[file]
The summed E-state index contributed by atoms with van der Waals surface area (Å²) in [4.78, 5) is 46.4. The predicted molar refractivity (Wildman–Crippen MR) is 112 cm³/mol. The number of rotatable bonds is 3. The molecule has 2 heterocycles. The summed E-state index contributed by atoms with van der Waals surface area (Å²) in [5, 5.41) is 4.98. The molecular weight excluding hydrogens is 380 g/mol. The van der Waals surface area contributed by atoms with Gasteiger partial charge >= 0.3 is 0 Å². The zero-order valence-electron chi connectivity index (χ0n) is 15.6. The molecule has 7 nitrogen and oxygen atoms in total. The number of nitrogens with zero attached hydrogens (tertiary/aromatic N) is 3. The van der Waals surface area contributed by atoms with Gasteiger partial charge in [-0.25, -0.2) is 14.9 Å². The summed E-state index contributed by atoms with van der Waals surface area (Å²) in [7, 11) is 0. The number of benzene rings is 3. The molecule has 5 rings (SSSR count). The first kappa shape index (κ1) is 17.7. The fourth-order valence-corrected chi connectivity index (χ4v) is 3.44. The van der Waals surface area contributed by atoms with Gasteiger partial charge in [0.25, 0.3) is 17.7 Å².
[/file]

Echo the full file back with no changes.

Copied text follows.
The summed E-state index contributed by atoms with van der Waals surface area (Å²) in [4.78, 5) is 46.4. The predicted molar refractivity (Wildman–Crippen MR) is 112 cm³/mol. The number of rotatable bonds is 3. The molecule has 2 heterocycles. The summed E-state index contributed by atoms with van der Waals surface area (Å²) in [5, 5.41) is 4.98. The molecular weight excluding hydrogens is 380 g/mol. The van der Waals surface area contributed by atoms with Gasteiger partial charge >= 0.3 is 0 Å². The zero-order valence-electron chi connectivity index (χ0n) is 15.6. The molecule has 7 nitrogen and oxygen atoms in total. The number of nitrogens with zero attached hydrogens (tertiary/aromatic N) is 3. The van der Waals surface area contributed by atoms with Gasteiger partial charge in [-0.25, -0.2) is 14.9 Å². The summed E-state index contributed by atoms with van der Waals surface area (Å²) in [7, 11) is 0. The number of benzene rings is 3. The molecule has 5 rings (SSSR count). The first kappa shape index (κ1) is 17.7. The fourth-order valence-corrected chi connectivity index (χ4v) is 3.44. The van der Waals surface area contributed by atoms with Gasteiger partial charge in [0.25, 0.3) is 17.7 Å².